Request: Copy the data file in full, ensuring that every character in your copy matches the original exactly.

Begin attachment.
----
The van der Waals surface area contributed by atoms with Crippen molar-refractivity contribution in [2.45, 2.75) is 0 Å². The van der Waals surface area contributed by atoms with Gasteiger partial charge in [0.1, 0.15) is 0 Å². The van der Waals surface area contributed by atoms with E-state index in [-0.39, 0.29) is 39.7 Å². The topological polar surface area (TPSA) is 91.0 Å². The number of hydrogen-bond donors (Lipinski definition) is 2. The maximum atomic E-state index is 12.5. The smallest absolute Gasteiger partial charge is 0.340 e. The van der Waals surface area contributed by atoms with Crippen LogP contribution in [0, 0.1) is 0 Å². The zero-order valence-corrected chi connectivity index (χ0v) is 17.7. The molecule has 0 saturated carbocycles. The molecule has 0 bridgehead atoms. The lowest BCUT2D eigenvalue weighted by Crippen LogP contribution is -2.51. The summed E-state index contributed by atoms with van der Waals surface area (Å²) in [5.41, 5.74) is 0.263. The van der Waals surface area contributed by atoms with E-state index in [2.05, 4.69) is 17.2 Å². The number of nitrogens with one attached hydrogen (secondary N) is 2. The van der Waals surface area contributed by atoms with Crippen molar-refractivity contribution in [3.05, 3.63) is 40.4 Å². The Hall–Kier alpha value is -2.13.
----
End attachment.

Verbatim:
The van der Waals surface area contributed by atoms with Crippen molar-refractivity contribution in [2.45, 2.75) is 0 Å². The van der Waals surface area contributed by atoms with Gasteiger partial charge in [0.1, 0.15) is 0 Å². The van der Waals surface area contributed by atoms with E-state index in [-0.39, 0.29) is 39.7 Å². The topological polar surface area (TPSA) is 91.0 Å². The number of hydrogen-bond donors (Lipinski definition) is 2. The maximum atomic E-state index is 12.5. The smallest absolute Gasteiger partial charge is 0.340 e. The van der Waals surface area contributed by atoms with Crippen LogP contribution in [0, 0.1) is 0 Å². The zero-order valence-corrected chi connectivity index (χ0v) is 17.7. The molecule has 0 saturated carbocycles. The molecule has 0 bridgehead atoms. The lowest BCUT2D eigenvalue weighted by Crippen LogP contribution is -2.51. The summed E-state index contributed by atoms with van der Waals surface area (Å²) in [5.41, 5.74) is 0.263. The van der Waals surface area contributed by atoms with E-state index in [2.05, 4.69) is 17.2 Å². The number of nitrogens with one attached hydrogen (secondary N) is 2. The van der Waals surface area contributed by atoms with Crippen molar-refractivity contribution in [3.05, 3.63) is 40.4 Å². The Hall–Kier alpha value is -2.13.